Croatia’s National Museum of Modern Art (NMMA) is a feast for the eyes. A short walk from my apartment, it “holds the most important and comprehensive collection of paintings, sculptures, and drawings by 19th and 20th century Croatian artists”. Most of them are new to me.
The art is beautifully displayed on two floors in a former palace. I learned much about Croatia by researching the artists and paintings. Collections are listed below, and the photos included in this post are some of my favorites:
- 19th Century Croatian Paintings until the 1898 Croatian Salon
- Paintings from 1898 to 1918
- 20th Century Paintings from 1918 to 1945
- Paintings after 1945
- Sculpture Collection
- Watercolors, Drawings, and Prints
- Medals and Plaques
- New Media Photography, Objects, Installations, and Video Art
“The NMMA is a museum of fine arts that surveys the development of traditional art disciplines from the mid-19th century to present.”
The Museum was founded in 1899 by the Croatian Ministry of Culture and Media. Painter and art historian, Izidor Kršnjavi, created the museum’s concept and presented it to the Zagreb Art Society. The gallery “focuses on contemporary national art and artistic production”. Solo exhibitions of the Josip Račić Gallery were incorporated into the NMMA in 1992.
The NMMA collection includes 2,000 works displayed in the Vranyczany Palace, built in 1883 by Ljudevit Vranyczany-Dobrinović, a businessman and art patron. Its interesting history includes serving as the Italian Embassy from 1942-1945.
WWII and Homeland War 1991
During the 20th century, Croatia endured World War II and fifty years of Communist Yugoslavia. Communism fell after the 1991 Homeland War.
Banovina of Croatia
In 1939, Banovina of Croatia – a province of the Kingdom of Yugoslavia – purchased Vranyczany Palace. They made the renovations to accommodate an art gallery.
Artists on Artists
The exhibition Artists on Artists was a favorite. It’s a “Visual Panopticon” with portraits of “painters, sculptors, graphic artists, and photographers from the late 19th century portrayed by their colleagues”. The portraits “emphasize the relationship between painter and sitter, and their connection with the cultural and social environment”. The term “panopticism” is new to me.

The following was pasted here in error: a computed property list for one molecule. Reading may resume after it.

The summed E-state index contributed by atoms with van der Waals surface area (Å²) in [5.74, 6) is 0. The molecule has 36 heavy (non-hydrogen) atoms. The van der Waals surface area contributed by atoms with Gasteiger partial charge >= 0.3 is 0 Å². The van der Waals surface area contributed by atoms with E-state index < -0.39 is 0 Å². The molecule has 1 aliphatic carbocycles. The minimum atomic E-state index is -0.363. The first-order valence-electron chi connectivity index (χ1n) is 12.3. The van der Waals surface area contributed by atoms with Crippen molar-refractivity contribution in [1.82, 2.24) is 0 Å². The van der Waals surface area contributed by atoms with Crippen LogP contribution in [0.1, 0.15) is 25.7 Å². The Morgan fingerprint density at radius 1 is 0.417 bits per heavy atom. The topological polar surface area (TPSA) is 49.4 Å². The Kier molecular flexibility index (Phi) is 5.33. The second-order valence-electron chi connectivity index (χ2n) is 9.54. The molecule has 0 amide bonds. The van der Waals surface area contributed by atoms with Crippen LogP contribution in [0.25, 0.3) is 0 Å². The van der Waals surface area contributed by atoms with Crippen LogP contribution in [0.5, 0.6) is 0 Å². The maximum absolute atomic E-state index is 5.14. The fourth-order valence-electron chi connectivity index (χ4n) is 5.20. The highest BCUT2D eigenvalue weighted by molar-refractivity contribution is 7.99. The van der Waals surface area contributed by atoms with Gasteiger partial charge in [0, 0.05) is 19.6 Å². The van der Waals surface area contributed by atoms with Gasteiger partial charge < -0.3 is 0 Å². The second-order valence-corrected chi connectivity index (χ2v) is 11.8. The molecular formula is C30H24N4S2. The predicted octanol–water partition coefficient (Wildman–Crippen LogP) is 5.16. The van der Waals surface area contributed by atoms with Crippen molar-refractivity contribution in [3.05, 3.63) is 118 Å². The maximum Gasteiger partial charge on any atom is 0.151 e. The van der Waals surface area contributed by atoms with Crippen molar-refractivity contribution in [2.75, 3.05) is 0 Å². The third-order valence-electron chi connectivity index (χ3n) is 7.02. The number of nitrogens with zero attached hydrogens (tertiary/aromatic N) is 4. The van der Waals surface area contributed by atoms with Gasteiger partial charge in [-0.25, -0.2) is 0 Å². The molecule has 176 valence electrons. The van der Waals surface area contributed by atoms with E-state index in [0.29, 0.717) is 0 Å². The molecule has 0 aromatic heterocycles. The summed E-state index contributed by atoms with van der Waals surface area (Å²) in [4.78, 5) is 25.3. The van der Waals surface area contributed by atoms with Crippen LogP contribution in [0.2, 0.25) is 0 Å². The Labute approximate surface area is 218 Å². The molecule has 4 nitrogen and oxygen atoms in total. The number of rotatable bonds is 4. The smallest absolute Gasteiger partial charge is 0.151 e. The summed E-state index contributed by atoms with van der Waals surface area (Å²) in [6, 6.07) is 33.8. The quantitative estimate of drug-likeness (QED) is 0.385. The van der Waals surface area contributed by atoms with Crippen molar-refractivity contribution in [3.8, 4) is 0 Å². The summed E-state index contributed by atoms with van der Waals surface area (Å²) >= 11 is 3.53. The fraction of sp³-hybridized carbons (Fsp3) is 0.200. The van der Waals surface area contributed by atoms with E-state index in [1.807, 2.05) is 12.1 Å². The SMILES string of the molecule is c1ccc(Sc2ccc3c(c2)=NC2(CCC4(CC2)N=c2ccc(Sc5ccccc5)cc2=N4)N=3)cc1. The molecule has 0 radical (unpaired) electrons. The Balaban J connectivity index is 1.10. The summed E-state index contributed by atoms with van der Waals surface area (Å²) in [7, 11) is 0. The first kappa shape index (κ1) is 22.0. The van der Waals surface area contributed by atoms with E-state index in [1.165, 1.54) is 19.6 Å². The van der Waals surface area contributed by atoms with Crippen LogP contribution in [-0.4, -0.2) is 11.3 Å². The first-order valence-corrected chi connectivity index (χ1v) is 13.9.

19th Century Croatian Paintings to 1898 Croatian Salon
This collection has over 700 artworks representing 19th century painting styles – Classicism, Romanticism, and Biedermeier. The paintings reflect “influences that spread to Croatia from Venice, Rome, Vienna, Budapest, Munich, and Paris”. Works by foreign artists who lived in Croatia and had a significant impact on the country’s “cultural and creative milieu,” are also included:
- Austrian Friedrich von Amerling Portrait of a Young Woman
- Slovenian Mihael Story Portrait of Senator Kavić 18
- Czech Ivan Zasche’s Portrait of an Old Man 1857
The exhibition includes “regional paintings created in the absence of a Croatian art centre”. The collection features the work of artists from Austro-Hungarian drawing schools. Landscape paintings from this period are spectacular!
The exhibition includes “academic figurative compositions” and my favorite – Nikola Mašić’s A Geese Keeper on the Sava River 1870-1871. Blacksmith by Dragan Melkus is another favorite.
Paintings from 1898 to 1918
The Collection of 19th Century Paintings was formed in the mid-1980s, and later divided into two units – before 1898 and from 1898 to 1918. The Collection from 1898 to 1918 is oil on canvas, watercolor, prints on paper, and mixed media. It encompasses the period between the 19th and 20th centuries, from the Croatian Salon (1898) to the end of World War I.
“The two decades before and after the turn of the nineteenth to the twentieth century were the period when fundamentals were laid for artistic freedoms that led to the modern and avant-garde currents in art development.” Crosby Scientific Croatian Bibliography
The Art Nouveau movement is said to be about “modernizing design, escaping historical styles, and examining the meaning of human existence”. Important Croatian painters of this period include Vlaho Bukovac, Mato Celestin Medović, Emanuel Vidović, Bela Čikoš Sesija, Ferdo Kovačević, Mirko Rački, Menci Clement Crnčić, Miroslav Kraljević, Josip Račić, Vladimir Becić, Nasta Rojc, Milan Steiner, Anka Krizmanić, Zlatko Šulentić, and Ljubo Babić. A “thematically important place in this collection is the painting of landscapes, still lifes, portraits, nudes, and allegories”.
Viceroy Mažuranić, Bishop Strossmayer, Isidor Kršnjavi
“The significance of the collection is its documentation of the artistic rise in Croatian culture beginning in the 1870s. This was during the rule of Viceroy Ivan Mažuranić (1814–1890), known for his liberal worldview and efforts to “modernize and systematize criminal law”.